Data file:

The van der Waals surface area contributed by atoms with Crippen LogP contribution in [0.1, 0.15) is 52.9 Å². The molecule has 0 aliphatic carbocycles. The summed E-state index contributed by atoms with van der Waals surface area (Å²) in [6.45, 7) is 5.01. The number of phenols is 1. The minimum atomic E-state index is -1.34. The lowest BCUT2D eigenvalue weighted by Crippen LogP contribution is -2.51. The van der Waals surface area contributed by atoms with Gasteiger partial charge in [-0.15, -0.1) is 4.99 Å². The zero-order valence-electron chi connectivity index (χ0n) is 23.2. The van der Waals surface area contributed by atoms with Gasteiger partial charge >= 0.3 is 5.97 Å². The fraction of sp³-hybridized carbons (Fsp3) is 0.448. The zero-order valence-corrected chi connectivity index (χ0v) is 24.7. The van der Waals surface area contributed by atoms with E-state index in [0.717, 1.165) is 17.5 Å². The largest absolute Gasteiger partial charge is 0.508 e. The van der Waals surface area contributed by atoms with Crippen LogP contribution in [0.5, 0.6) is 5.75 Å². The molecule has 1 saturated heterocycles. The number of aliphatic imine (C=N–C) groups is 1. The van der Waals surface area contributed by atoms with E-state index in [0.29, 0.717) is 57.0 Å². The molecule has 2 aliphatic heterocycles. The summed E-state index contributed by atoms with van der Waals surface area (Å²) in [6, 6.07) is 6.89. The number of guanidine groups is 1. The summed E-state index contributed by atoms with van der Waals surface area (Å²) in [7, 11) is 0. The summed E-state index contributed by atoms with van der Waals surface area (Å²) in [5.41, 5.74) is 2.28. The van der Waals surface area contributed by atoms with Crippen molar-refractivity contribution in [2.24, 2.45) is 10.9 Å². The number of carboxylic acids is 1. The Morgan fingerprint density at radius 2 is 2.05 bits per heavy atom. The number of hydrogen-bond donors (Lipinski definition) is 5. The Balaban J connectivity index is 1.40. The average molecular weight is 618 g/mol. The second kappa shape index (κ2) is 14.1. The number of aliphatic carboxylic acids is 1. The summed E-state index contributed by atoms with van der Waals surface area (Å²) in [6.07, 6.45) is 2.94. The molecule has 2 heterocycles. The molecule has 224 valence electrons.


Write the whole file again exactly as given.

The van der Waals surface area contributed by atoms with Crippen LogP contribution in [0.1, 0.15) is 52.9 Å². The molecule has 0 aliphatic carbocycles. The summed E-state index contributed by atoms with van der Waals surface area (Å²) in [6.45, 7) is 5.01. The number of phenols is 1. The minimum atomic E-state index is -1.34. The lowest BCUT2D eigenvalue weighted by Crippen LogP contribution is -2.51. The van der Waals surface area contributed by atoms with Gasteiger partial charge in [-0.15, -0.1) is 4.99 Å². The zero-order valence-electron chi connectivity index (χ0n) is 23.2. The van der Waals surface area contributed by atoms with Gasteiger partial charge >= 0.3 is 5.97 Å². The fraction of sp³-hybridized carbons (Fsp3) is 0.448. The zero-order valence-corrected chi connectivity index (χ0v) is 24.7. The van der Waals surface area contributed by atoms with E-state index in [0.717, 1.165) is 17.5 Å². The largest absolute Gasteiger partial charge is 0.508 e. The van der Waals surface area contributed by atoms with Crippen LogP contribution in [0.5, 0.6) is 5.75 Å². The molecule has 1 saturated heterocycles. The number of aliphatic imine (C=N–C) groups is 1. The van der Waals surface area contributed by atoms with E-state index in [0.29, 0.717) is 57.0 Å². The molecule has 2 aliphatic heterocycles. The summed E-state index contributed by atoms with van der Waals surface area (Å²) in [6, 6.07) is 6.89. The number of guanidine groups is 1. The summed E-state index contributed by atoms with van der Waals surface area (Å²) in [7, 11) is 0. The summed E-state index contributed by atoms with van der Waals surface area (Å²) in [5.41, 5.74) is 2.28. The van der Waals surface area contributed by atoms with Crippen molar-refractivity contribution in [2.24, 2.45) is 10.9 Å². The number of carboxylic acids is 1. The Morgan fingerprint density at radius 2 is 2.05 bits per heavy atom. The number of hydrogen-bond donors (Lipinski definition) is 5. The Balaban J connectivity index is 1.40. The average molecular weight is 618 g/mol. The second kappa shape index (κ2) is 14.1. The number of aliphatic carboxylic acids is 1. The summed E-state index contributed by atoms with van der Waals surface area (Å²) in [6.07, 6.45) is 2.94. The molecule has 2 heterocycles. The molecule has 224 valence electrons.